Restless Native: Jaime Sturgis’ firm plunges into residential sales amid commercial slowdown

Fort Lauderdale brokerage expanded through hirings and acquisitions focused on building a formidable team handling home sales

Jaime Sturgis with Native Realty's Gateway Shopping District office at 1926 East sunrise Boulevard in Fort Lauderdale (Photo-illustration by Kevin Cifuentes/The Real Deal; Getty Images, Jaime Sturgis)
Jaime Sturgis with Native Realty's Gateway Shopping District office at 1926 East sunrise Boulevard in Fort Lauderdale (Photo-illustration by Kevin Cifuentes/The Real Deal; Getty Images, Jaime Sturgis)

Jaime Sturgis picked a heck of a time to get into the home selling game. 

In November, Sturgis’ Native Realty recruited then-Re/Max First agents Whitney Dutton, Chris Sedlack and Arber Balani to spearhead his Fort Lauderdale commercial brokerage’s foray into residential sales. 

The firm’s expansion could be a hedge against a South Florida commercial market that has slowed some, though not as much as other parts of the country, since Covid. But the execution came a month after jurors in Kansas City, Missouri, found the National Association of Realtors, Keller Williams and HomeServices of America guilty of colluding over commission rates in the landmark Sitzer/Burnett trial. 

At the time, the verdict sent shock waves through the nation’s real estate industry. The ruling upended the decades-long practice of listing brokers offering buyers’ agents compensation in listings on NAR-controlled multiple listing services, which the plaintiffs argued violates antitrust statutes and inflates costs.

The outcome of the case and other pending class-action lawsuits against NAR weighed heavily on Sturgis when he decided to turn Native into a full-service brokerage.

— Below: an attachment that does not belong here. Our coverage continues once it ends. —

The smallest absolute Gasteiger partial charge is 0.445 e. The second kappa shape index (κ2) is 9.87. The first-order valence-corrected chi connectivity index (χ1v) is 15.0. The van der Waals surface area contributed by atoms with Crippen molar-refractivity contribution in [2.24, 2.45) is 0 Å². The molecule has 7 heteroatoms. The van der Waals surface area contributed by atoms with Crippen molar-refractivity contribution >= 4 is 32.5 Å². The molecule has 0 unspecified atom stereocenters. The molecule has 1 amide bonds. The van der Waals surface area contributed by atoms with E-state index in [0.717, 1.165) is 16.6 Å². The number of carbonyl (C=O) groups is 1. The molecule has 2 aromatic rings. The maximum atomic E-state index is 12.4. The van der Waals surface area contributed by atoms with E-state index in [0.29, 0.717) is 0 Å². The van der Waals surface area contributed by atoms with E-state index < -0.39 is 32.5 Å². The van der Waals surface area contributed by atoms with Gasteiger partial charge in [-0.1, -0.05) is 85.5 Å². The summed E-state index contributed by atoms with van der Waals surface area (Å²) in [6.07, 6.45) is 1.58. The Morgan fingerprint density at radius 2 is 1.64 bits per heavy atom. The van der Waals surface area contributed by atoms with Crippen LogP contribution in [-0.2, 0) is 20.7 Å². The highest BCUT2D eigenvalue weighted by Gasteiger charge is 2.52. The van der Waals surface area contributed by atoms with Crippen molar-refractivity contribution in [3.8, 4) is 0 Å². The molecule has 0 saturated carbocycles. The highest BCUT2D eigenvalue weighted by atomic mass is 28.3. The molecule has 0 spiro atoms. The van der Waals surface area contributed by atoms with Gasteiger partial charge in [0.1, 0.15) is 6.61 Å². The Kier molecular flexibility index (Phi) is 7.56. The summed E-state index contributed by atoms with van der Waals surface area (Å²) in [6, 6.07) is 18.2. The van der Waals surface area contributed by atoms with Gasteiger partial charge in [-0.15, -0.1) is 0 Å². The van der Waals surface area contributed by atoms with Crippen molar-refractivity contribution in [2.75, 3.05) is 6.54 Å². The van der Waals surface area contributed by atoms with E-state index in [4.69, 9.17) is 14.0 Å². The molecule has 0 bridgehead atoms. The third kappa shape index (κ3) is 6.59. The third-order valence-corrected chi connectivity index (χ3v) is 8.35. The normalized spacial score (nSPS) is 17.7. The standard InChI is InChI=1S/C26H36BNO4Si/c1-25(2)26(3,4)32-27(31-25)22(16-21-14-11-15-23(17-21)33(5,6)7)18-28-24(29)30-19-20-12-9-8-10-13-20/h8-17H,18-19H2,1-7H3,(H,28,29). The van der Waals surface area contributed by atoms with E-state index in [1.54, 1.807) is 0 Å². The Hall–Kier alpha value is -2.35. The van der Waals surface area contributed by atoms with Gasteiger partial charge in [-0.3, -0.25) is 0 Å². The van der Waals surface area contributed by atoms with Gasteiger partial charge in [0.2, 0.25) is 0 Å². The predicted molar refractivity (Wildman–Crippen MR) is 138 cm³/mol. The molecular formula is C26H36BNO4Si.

“That was a huge question mark for everybody,” Sturgis said. “Is half the residential industry still going to be here when it’s over? And interest rates were on a tear and that was starting to impede home sales. If I looked at it purely on the market side of things, then I probably would have said no.” 

Broward bound 

On a recent morning, Sturgis, dressed in khaki-colored jeans and a khaki polo with his company’s logo on it, sat in a chair near a pool table inside the high-ceilinged C-suite of Native’s Fort Lauderdale headquarters.

Since Sturgis formed Native in 2017, the brokerage has moved four times “because we kept outgrowing” previous digs, Sturgis said. In addition to the pool table, the current headquarters has a ping-pong table and a wet bar. In a lavish kitchen area, a neon sign with cursive lettering that says “L.O.I. or Die” hangs next to a brass bell that Native brokers ring after closings. 

Long before establishing Native among the leading brokerages for commercial sales and leasing in Broward County, Sturgis cut his teeth pounding the pavement of Little River and Wynwood more than a decade ago. In 2011, he landed at Metro 1, a Miami-based commercial brokerage founded by Tony Cho that focused on both neighborhoods, which at the time were going through the early stages of gentrification. 

A Fort Lauderdale native, Sturgis reeled in the first wave of food and beverage, art gallery and other retail tenants that moved into warehouses converted into storefronts by such early Wynwood pioneers as the late Tony Goldman.